Your home was extensively damaged by a tornado. Your loss after reimbursement from your insurance company was $10,000. Your employer set up a
disaster relief fund for its employees. Employees receiving money from the fund had to use it to rehabilitate or replace their damaged or destroyed
property. You received $4,000 from the fund and spent the entire amount on repairs to your home. In figuring your casualty loss, you must reduce your
unreimbursed loss ($10,000) by the $4,000 you received from your employer's fund. Your casualty loss before applying the deduction limits discussed
later is $6,000.
If you receive excludable cash gifts as a disaster victim and there are no limits on how you can use the money, you do not reduce your casualty
loss by these excludable cash gifts. This applies even if you use the money to pay for repairs to property damaged in the disaster.
Your home was damaged by a hurricane. Relatives and neighbors made cash gifts to you which were excludable from your income. You used part of the
cash gifts to pay for repairs to your home. There were no limits or restrictions on how you could use the cash gifts. Because it was an excludable
gift, the money you received and used to pay for repairs to your home does not reduce your casualty loss on the damaged home.
Insurance payments for living expenses.
You do not reduce your casualty loss by insurance payments you receive to cover living expenses in either of the following situations.
- You lose the use of your main home because of a casualty.
- Government authorities do not allow you access to your main home because of a casualty or threat of one.
Inclusion in income.
If these insurance payments are more than the temporary increase in your living expenses, you must include the excess in your income. Report this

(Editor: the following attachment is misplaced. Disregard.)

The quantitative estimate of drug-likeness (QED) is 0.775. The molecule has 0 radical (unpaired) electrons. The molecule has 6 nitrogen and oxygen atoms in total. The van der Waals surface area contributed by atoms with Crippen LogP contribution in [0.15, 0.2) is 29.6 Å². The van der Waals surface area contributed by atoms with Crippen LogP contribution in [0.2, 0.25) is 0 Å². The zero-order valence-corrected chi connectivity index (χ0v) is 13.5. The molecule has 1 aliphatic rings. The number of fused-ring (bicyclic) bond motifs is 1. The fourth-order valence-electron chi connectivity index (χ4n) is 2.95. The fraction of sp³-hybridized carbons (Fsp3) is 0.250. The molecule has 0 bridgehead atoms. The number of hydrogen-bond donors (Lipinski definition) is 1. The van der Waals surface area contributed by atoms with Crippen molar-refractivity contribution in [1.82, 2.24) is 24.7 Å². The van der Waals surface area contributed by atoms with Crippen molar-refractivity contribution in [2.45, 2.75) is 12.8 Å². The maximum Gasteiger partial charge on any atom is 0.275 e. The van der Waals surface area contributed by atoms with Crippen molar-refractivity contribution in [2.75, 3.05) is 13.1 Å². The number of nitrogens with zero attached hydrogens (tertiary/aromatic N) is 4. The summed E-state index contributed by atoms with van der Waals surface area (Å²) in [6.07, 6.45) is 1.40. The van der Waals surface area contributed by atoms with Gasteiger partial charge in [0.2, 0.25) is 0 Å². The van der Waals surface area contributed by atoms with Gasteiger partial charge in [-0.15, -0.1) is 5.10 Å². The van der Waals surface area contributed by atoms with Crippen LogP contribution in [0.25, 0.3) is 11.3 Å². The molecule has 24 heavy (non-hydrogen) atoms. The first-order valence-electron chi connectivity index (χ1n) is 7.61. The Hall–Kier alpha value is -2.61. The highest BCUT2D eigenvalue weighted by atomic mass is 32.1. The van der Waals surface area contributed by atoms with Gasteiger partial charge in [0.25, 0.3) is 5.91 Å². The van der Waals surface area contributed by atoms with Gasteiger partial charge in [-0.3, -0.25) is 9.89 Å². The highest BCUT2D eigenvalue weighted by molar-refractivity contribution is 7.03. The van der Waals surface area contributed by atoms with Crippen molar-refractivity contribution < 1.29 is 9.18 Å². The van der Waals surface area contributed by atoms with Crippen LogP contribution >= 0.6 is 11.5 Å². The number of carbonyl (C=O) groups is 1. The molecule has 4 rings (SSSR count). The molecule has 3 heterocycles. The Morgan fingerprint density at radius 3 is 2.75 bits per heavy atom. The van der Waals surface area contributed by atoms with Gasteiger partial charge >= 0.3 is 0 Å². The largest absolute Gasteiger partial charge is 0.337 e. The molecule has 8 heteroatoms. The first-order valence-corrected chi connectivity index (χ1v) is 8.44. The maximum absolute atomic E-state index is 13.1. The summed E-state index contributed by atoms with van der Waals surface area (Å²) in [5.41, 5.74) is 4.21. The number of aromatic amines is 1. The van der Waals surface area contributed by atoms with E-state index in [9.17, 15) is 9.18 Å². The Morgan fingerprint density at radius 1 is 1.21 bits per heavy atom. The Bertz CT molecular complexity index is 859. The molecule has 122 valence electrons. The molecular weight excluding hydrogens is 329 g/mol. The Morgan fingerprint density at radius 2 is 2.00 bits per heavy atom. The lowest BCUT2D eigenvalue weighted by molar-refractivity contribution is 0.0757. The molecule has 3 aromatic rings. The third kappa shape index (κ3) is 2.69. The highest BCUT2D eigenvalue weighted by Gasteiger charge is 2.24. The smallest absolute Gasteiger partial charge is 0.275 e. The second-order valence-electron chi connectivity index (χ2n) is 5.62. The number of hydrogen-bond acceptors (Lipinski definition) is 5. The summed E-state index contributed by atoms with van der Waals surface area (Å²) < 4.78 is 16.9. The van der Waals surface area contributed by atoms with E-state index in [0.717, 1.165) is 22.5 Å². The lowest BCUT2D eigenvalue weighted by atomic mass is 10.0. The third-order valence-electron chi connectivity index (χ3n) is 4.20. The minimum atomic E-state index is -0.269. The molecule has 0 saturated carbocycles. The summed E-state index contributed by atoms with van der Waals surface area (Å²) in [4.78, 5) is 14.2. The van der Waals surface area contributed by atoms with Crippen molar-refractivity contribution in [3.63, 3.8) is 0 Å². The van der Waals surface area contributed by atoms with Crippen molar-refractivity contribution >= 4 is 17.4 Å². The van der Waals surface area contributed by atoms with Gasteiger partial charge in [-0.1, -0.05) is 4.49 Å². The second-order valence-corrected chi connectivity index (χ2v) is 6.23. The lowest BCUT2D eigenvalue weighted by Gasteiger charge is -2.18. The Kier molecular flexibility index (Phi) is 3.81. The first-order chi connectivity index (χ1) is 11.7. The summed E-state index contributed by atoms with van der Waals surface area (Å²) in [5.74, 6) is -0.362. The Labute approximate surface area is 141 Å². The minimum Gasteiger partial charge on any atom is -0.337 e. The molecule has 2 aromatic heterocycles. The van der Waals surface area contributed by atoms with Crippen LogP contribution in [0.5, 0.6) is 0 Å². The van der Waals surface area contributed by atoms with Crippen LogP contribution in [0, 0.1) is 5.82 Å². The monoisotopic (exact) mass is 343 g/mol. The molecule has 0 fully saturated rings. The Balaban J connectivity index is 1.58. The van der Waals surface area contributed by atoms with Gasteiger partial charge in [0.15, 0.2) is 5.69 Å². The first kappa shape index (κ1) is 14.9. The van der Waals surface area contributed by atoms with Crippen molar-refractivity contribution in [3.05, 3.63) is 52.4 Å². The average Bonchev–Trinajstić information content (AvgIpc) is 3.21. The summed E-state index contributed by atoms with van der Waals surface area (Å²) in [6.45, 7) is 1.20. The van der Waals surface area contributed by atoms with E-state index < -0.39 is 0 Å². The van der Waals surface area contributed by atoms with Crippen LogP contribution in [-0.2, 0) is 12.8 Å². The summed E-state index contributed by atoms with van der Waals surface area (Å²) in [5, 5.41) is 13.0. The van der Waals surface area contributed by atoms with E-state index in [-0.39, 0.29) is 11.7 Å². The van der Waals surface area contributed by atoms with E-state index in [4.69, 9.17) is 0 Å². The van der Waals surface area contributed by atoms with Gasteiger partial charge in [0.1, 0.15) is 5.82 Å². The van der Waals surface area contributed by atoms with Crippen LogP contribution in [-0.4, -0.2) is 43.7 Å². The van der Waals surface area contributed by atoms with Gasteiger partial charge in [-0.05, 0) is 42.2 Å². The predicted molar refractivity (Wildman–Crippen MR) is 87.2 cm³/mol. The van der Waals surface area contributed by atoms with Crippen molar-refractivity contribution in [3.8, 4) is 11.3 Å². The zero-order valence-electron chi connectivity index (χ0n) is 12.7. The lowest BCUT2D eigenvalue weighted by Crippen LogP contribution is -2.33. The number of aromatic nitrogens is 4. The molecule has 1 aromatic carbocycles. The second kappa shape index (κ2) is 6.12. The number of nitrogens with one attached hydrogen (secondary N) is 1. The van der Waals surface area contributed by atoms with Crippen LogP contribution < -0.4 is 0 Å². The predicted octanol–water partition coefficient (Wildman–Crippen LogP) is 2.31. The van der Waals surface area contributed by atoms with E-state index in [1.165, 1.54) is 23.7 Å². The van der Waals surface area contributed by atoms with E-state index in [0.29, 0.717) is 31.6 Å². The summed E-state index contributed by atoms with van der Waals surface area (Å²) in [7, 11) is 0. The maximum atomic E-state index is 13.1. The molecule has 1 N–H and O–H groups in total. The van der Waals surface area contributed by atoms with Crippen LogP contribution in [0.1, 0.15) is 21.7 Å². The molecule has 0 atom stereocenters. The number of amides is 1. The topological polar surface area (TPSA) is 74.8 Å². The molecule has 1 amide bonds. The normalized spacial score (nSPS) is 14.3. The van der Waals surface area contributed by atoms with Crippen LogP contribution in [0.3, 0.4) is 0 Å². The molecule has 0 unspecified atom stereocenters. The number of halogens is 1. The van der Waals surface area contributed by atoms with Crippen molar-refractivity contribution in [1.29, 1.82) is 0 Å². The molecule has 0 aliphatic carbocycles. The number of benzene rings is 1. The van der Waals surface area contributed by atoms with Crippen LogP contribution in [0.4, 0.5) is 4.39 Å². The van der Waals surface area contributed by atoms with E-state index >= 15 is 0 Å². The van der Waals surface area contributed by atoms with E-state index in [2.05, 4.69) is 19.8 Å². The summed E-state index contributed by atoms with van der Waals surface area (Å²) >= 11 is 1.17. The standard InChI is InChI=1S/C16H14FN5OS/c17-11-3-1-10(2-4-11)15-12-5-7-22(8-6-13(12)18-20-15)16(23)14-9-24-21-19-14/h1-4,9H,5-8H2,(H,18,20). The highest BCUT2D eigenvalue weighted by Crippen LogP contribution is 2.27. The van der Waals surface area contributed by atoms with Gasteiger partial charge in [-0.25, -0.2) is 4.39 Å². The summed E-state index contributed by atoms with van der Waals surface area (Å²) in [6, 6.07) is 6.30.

amount on line 21 of Form 1040.
A temporary increase in your living expenses is the difference between the actual living expenses you and your family incurred during the period
you could not use your home and your normal living expenses for that period. Actual living expenses are the reasonable and necessary expenses incurred
because of the loss of your main home. Generally, these expenses include the amounts you pay for the following.
- Rent for suitable housing.
- Miscellaneous services.
Normal living expenses consist of these same expenses that you would have incurred but did not because of the casualty.
As a result of a fire, you vacated your apartment for a month and moved to a motel. You normally pay $525 a month rent. None was charged for the
month the apartment was vacated. Your motel rent for this month was $1,200. You normally pay $200 a month for food. Your food expenses for the month
you lived in the motel were $400. You received $1,100 from your insurance company to cover your living expenses. You determine the payment you must
include in income as follows.
||Insurance payment for living
||Actual expenses during the month you are unable to use your home because of the fire
||Normal living expenses
||Temporary increase in living ex-
penses: Subtract line 3 from line 2
||Amount of payment includible in
income: Subtract line 4 from line 1
Tax year of inclusion.
You include the taxable part of the insurance payment in income for the year you regain the use of your main home or, if later, for the year you
receive the taxable part of the insurance payment.
Your main home was destroyed by a tornado in August 1999. You regained use of your home in November 2000. The insurance payments you received in
1999 and 2000 were $1,500 more than the temporary increase in your living expenses during those years. You include this amount in income on your 2000
Form 1040. If, in 2001, you receive further payments to cover the living expenses you had in 1999 and 2000, you must include those payments in income
on your 2001 Form 1040.
Food, medical supplies, and other forms of assistance you receive do not reduce your casualty loss unless they are replacements for lost or
destroyed property. These items are not taxable income to you.
Reimbursement Received After Deducting Loss
If you figured your casualty or theft loss using your expected reimbursement, you may have to adjust your tax return for the tax year in which you
receive your actual reimbursement. This section explains the adjustment you may have to make.
Actual reimbursement less than expected.
If you later receive less reimbursement than you expected, include that difference with your other losses (if any) on your return for the year in
which you can reasonably expect no more reimbursement.